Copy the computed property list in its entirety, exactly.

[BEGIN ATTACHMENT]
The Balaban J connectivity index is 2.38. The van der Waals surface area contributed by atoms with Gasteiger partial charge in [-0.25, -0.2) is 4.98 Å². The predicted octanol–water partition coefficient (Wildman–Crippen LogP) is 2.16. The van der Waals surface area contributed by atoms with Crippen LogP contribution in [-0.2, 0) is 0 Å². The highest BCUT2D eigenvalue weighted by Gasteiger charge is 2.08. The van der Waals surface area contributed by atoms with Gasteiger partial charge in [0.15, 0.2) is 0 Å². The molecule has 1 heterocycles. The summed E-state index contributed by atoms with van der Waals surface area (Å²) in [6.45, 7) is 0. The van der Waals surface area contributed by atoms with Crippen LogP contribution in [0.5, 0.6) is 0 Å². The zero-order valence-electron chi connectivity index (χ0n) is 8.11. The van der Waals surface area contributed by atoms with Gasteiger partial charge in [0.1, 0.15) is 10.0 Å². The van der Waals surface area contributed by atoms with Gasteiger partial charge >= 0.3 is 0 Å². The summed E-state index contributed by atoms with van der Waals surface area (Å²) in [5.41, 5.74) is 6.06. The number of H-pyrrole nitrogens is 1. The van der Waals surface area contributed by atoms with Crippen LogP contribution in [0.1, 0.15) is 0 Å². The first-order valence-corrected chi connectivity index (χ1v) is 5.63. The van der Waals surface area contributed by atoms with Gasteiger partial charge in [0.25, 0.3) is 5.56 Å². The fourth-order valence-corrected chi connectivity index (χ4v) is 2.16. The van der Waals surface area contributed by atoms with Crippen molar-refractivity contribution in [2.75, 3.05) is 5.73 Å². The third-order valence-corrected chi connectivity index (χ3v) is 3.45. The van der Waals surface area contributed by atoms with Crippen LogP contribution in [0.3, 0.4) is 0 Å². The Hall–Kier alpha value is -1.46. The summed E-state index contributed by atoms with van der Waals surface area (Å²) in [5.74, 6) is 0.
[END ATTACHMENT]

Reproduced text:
The Balaban J connectivity index is 2.38. The van der Waals surface area contributed by atoms with Gasteiger partial charge in [-0.25, -0.2) is 4.98 Å². The predicted octanol–water partition coefficient (Wildman–Crippen LogP) is 2.16. The van der Waals surface area contributed by atoms with Crippen LogP contribution in [-0.2, 0) is 0 Å². The highest BCUT2D eigenvalue weighted by Gasteiger charge is 2.08. The van der Waals surface area contributed by atoms with Gasteiger partial charge in [0.15, 0.2) is 0 Å². The molecule has 1 heterocycles. The summed E-state index contributed by atoms with van der Waals surface area (Å²) in [6.45, 7) is 0. The van der Waals surface area contributed by atoms with Crippen LogP contribution in [0.5, 0.6) is 0 Å². The zero-order valence-electron chi connectivity index (χ0n) is 8.11. The van der Waals surface area contributed by atoms with Gasteiger partial charge in [0.1, 0.15) is 10.0 Å². The van der Waals surface area contributed by atoms with Gasteiger partial charge >= 0.3 is 0 Å². The summed E-state index contributed by atoms with van der Waals surface area (Å²) in [5.41, 5.74) is 6.06. The number of H-pyrrole nitrogens is 1. The van der Waals surface area contributed by atoms with Crippen LogP contribution in [0.1, 0.15) is 0 Å². The first-order valence-corrected chi connectivity index (χ1v) is 5.63. The van der Waals surface area contributed by atoms with Gasteiger partial charge in [0.25, 0.3) is 5.56 Å². The fourth-order valence-corrected chi connectivity index (χ4v) is 2.16. The van der Waals surface area contributed by atoms with Crippen molar-refractivity contribution in [2.75, 3.05) is 5.73 Å². The third-order valence-corrected chi connectivity index (χ3v) is 3.45. The van der Waals surface area contributed by atoms with Crippen LogP contribution in [0.3, 0.4) is 0 Å². The Hall–Kier alpha value is -1.46. The summed E-state index contributed by atoms with van der Waals surface area (Å²) in [5.74, 6) is 0.